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Delayed by the pandemic, the Richmond International Film Festival soldiers on with a hybrid event.

click to enlarge “16 Bars”

“16 Bars”

In February, Heather Waters was only six weeks from launching her tenth annual Richmond International Film Festival. The week-long event, which features a diverse mix of rising filmmakers and musical artists, has slowly but steadily gathered momentum since she founded it in 2011 to help promote Richmond as a creative hub.

But then the pandemic happened. Time for Plan B, Plan C, maybe even Plan F(udge).

“The last seven months have probably been the most challenging of my life,” says Waters, noting the logistics of arranging a large festival with artists traveling from around the world. “Luckily, we could pull back and didn’t lose a ton of money. But it was touch-and-go for months.”

After reprogramming the festival three times and learning a new virtual platform, Waters has managed to pull together a hybrid festival that will include more than 30 films at the Byrd Theatre and 70 more online (video on demand) in addition to several notable events around Richmond from Sept. 8 through 13.

Strict health guidelines mean that masks and social distancing will be required at all times for entry to indoor events and also at most outdoor events. In addition, temperature checks will be taken at select venues as extra precautions. Waters helped the Byrd find a cleaning chemical (Victoria Bay) that kills coronavirus quickly without doing damage to the seats. But it will mean extra cleaning time between screenings.

Normally a couple hundred filmmakers and roughly 40 bands participate, but Waters says this year around 40 filmmakers will take part and musicians will be livestreaming via Zoom, with additional music streamed on Facebook Live. “The bands will be together at Tang & Biscuit on Saturday,” Waters says. “Opening night, we’re collaborating with In Your Ear for its Shockoe Sessions featuring Jouwala Collective [trance-like Gnawa music mixed with traditional African].”

As far as the video on-demand titles, Waters explains that ticket holders can select films and watch them anytime over six days, with audiences voting online for festival awards. Some Q&As will be prerecorded with filmmakers and musicians to be shown at the Byrd following the films and on virtual platforms, she says.

When asked about festival themes, Waters says there are two this year: We Rise and 2020 vision: “Thank God we chose two, because I don’t think 2020 vision is working out for us [laughs].”

She praises the festival’s New York ticketing company, Eventive, for being proactive and creating the new virtual festival component. “It allows us to say to our patrons, if you don’t feel comfortable, you can go all virtual with the all-virtual pass, or split a pass up between physical and virtual,” she notes.

At press time, she had no clue how ticket sales will play out. They were relaunched a few weeks ago with new content tweaked or added almost daily. “Right now, it’s looking like a lot are virtual,” she says.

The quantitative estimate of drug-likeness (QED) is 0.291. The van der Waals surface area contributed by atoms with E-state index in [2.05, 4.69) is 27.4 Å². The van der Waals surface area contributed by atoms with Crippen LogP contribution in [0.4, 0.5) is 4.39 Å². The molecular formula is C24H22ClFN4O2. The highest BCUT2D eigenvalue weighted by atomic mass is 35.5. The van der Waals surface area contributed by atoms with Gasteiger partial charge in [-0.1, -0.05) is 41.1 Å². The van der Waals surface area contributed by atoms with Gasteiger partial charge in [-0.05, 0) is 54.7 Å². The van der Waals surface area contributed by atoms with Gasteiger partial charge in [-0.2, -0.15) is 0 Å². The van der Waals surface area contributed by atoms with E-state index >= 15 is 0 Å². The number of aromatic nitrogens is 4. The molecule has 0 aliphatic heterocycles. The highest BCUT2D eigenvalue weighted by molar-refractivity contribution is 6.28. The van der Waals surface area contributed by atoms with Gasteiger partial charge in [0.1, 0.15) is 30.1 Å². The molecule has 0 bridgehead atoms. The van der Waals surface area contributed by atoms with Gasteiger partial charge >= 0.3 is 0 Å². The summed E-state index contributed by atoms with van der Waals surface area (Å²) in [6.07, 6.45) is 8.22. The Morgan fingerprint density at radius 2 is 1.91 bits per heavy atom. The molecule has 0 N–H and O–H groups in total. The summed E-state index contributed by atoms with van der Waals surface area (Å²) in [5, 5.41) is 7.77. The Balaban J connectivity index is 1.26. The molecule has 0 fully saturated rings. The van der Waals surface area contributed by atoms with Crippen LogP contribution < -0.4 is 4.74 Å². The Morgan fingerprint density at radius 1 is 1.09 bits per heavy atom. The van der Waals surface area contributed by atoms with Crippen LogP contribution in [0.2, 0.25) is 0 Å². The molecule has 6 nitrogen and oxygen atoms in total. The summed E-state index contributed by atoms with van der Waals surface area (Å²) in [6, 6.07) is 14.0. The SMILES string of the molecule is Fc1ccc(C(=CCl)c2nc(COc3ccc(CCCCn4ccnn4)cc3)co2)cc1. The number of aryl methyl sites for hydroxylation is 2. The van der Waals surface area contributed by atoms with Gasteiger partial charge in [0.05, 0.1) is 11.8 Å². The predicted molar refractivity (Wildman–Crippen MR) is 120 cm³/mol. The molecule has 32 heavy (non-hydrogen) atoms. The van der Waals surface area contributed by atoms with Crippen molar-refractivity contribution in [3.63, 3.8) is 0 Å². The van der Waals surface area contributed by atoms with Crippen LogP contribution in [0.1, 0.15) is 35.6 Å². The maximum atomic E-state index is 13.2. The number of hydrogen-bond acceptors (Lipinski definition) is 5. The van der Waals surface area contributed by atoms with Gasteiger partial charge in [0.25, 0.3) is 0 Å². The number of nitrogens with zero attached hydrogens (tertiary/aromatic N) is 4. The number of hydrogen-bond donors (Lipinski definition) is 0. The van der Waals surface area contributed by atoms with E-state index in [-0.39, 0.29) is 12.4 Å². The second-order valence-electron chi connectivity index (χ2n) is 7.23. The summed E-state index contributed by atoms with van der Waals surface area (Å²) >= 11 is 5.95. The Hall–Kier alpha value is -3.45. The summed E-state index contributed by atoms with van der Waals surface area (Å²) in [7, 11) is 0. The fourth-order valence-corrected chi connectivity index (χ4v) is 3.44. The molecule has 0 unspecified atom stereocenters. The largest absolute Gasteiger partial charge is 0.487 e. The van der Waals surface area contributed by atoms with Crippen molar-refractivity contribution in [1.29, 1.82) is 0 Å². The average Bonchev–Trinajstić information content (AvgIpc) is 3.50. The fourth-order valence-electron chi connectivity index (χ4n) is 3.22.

The main physical events during the week include the Tuesday, Sept. 8 opening night at In Your Ear Studio; a big Friday collaboration with the Richmond Flying Squirrels that includes a film double feature and musician Rodney Stith (or Rodney the Soul Singer); a Saturday, Sept. 12, all-day outdoor music event at Tang & Biscuit; and Sunday’s Flow Collective conference, which includes panels and pitch sessions for film and music.

The Byrd Theatre will host weekend screenings that include some films with local tie-ins, such as “The Magic Shed,” a pilot sitcom directed by Richmond’s Andrew Carnwath, and “Brewer’s Sessions,” which explores the local music scene through performances at Brewer’s Café, directed by Ajay Brewer. VPM is producing episodes of Brewer’s Café with two new ones launching at the festival.

Other highlights include the Australian film “Can Art Stop a Bullet: William Kelly’s Big Picture” starring William Kelly, actor Martin Sheen and other peace activists plus “Victories Place” from France and “Ticket” from Japan.

Waters says she tried to book Martin Sheen and actress Angelica Huston, whose documentary on PETA workers, "Breaking the Chain," is screening at the festival -- but both were busy. In the past, she's had guests such as Danny Glover, Kate Bosworth, and Eric Roberts.

Waters is proud of the “incredible documentaries” this year, including “16 Bars” a music documentary that follows three inmates at the Richmond City Jail and features Todd “Speech” Thomas from hip-hop group Arrested Development.

Finally getting a chance to breathe, she says she's grateful for how Richmonders have come together to support each other across various fields.

“Pivoting and learning a whole new system has taught me to be flexible, stay calm and do your homework,” she says. “And in a collaborative spirit, come together with something special for everybody.”

Ever the optimist, she is hopeful regarding the future of moviegoing in Richmond, as theaters with expensive commercial real estate struggle to survive.

“I don’t think anybody knows [how] and they’re holding their breath,” she says. “The forecast should be: Learn everything you can right now. Innovate, work together.”

The Richmond International Film Festival will be held Sept. 8 through 13 at various venues. Check out the website rvafilmfestival.com for details and ticket information. Individual tickets cost from $10-$12, passes and VIP full access badges cost $40 to $195.

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